Acts as though he is giving Othello advice, rather than the one causing his doubt


A3, S3: Iago: "In Venice they do let God see the pranks / They dare not show their husbands"

Reinforces the idea of Venice being two faced, as well as referencing Iago once more. Perhaps another way that it is implied that Othello doesn't really understand the way that Venetian society operates because of how they exclude him from the inner circle of their society


A3, S3: Iago: "She did deceive her father, marrying you; And when she seemed to shake, and fear your looks, / She loved them most"

Implies Desdemona could easily lie to Othello, and this is what Brabantio said to Iago, which is something Iago wants to remind us of


A3, S3: Iago: "I am to pray you not to strain my speech / To grosser issues, nor to larger reach / Than to suspicion"

Trying to act as though he doesn't want Othello to look too deeply into what he has said - ironic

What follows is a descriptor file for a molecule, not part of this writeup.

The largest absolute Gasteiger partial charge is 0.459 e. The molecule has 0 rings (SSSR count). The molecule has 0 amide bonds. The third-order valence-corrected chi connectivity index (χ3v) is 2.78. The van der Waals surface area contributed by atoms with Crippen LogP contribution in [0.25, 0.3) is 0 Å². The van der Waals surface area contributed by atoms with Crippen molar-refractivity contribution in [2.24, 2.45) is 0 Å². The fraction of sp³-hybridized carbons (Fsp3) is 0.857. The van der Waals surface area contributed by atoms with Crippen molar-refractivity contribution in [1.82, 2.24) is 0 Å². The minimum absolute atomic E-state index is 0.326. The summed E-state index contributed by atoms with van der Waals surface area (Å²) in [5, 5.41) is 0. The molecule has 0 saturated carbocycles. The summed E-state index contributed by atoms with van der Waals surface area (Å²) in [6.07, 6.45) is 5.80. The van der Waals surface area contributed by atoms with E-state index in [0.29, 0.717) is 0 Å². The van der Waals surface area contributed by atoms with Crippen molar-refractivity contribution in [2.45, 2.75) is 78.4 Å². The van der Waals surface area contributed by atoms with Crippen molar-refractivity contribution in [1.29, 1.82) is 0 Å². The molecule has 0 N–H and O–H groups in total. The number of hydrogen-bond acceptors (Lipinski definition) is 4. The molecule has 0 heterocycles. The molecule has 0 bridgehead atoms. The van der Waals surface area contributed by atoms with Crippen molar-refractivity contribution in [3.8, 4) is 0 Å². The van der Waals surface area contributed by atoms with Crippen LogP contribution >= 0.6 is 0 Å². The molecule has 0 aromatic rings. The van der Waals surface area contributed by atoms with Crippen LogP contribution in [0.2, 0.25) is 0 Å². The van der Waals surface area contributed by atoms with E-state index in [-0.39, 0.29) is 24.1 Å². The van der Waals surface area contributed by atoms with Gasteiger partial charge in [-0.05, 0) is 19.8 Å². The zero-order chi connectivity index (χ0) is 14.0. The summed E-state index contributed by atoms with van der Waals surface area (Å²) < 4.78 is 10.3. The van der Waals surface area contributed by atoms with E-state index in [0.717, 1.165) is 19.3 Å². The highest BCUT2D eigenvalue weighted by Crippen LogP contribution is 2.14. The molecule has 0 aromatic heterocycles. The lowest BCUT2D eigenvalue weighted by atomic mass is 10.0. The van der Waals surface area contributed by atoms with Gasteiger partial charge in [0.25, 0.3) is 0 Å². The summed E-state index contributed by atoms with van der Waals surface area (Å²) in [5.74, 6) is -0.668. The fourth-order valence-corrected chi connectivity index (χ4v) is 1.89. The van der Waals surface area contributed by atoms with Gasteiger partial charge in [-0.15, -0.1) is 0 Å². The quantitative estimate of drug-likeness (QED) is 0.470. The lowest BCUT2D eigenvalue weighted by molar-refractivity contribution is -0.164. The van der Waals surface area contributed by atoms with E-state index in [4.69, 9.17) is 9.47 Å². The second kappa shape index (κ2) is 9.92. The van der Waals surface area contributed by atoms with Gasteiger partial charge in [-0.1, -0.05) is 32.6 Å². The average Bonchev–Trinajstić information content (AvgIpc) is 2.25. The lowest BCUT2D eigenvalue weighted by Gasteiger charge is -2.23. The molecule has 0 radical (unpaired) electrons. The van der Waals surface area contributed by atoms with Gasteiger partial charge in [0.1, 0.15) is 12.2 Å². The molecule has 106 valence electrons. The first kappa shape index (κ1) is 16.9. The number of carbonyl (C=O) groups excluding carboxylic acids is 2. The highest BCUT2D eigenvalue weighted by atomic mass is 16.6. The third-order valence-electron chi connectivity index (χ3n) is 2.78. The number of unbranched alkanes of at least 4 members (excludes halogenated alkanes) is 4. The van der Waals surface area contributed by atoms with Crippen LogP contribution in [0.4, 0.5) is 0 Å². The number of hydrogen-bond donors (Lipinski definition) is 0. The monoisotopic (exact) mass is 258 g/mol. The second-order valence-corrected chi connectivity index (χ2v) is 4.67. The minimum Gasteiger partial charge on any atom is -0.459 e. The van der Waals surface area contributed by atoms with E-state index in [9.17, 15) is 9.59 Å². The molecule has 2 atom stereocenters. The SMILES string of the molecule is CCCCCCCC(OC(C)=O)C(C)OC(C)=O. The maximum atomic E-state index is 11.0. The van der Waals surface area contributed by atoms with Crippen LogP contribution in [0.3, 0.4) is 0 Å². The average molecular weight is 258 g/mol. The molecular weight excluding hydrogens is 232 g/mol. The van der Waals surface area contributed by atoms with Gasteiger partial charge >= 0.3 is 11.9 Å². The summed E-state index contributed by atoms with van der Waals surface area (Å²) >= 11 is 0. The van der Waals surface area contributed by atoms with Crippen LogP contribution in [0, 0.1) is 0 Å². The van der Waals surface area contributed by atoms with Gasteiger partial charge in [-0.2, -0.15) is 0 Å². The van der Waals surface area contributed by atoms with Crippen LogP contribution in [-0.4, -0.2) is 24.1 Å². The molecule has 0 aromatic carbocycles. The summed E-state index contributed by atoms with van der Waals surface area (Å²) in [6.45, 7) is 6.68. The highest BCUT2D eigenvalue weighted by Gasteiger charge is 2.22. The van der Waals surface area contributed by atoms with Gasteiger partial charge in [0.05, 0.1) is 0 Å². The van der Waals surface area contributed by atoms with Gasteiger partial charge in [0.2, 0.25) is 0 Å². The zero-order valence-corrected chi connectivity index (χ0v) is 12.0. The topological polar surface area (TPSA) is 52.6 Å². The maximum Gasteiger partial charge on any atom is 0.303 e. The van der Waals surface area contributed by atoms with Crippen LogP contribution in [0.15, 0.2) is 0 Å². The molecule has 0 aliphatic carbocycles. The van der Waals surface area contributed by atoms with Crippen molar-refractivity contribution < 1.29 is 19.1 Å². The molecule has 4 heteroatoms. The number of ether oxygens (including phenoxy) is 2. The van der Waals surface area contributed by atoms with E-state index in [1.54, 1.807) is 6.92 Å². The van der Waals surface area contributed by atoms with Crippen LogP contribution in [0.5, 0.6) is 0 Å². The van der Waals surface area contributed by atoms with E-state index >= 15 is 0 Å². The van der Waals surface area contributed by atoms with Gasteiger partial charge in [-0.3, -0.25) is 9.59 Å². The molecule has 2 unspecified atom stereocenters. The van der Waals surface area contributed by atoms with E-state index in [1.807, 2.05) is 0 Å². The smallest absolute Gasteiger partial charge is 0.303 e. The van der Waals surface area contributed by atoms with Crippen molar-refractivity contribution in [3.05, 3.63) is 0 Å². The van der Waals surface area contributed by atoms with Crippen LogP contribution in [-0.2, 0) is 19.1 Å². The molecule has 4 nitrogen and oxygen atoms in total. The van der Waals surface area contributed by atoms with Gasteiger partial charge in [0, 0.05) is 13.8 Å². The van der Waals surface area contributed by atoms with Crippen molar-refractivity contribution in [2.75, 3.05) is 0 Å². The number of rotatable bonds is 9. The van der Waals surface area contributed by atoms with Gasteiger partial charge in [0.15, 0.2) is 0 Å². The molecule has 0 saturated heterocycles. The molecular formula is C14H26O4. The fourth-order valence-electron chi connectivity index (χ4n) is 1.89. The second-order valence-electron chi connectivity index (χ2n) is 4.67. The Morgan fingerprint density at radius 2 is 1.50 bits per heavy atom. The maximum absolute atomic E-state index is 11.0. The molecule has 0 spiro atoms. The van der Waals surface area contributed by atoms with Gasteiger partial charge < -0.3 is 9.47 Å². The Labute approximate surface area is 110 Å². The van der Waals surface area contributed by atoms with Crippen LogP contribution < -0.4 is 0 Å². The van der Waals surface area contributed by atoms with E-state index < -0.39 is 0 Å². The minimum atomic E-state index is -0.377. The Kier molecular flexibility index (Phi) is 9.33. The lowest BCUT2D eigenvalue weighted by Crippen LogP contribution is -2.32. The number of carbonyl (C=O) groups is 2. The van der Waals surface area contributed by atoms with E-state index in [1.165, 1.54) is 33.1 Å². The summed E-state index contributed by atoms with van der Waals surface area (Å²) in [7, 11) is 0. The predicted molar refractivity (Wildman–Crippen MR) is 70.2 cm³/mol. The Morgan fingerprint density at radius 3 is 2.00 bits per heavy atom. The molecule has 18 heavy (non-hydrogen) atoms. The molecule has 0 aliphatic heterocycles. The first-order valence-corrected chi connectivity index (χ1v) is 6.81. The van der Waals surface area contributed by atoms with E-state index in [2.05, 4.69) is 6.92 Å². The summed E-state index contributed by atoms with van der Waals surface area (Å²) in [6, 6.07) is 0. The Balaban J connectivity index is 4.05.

A3, S3: Iago: "My speech should fall into such vile success / Which my thoughts aimed not"

Oxymoron indicates his duplicity


A3, S3: Iago: "Not to affect many proposed matches / Of her own clime, complexion and degree"

Iago explicitly says Desdemona married outside of her social circle, and makes it clear that they can't be expected to stay together because she as married outside her race


A3, S3: Othello: "Why did I marry? This honest creature doubtless / Sees and knows more, much more, than he unfolds"

Shows that Iago's persuasion is successful


A3, S3: Othello: "This fellows of exceeding honesty"



A3, S3: Othello: "If I do prove her haggard... I'd whistle her off, and let her down the wind / To prey at fortune"

- Reference to an untamed bird - semantic field of falconry. A hawk would've been an accessory to a knight at the time, so Othello is trying to put the situation in terms familiar to him that he can understand
- He also says he is happy to let her go, something that is contradicted later in the play


A3, S3: Othello: "Haply, for I am black / And have not those soft parts of conversation / That chamberers have; or, for I am declined / Into the vale of years"

Direct reference to Cassio and his way with words, as well as an acknowledgement that his language is 'lesser' than that of those around him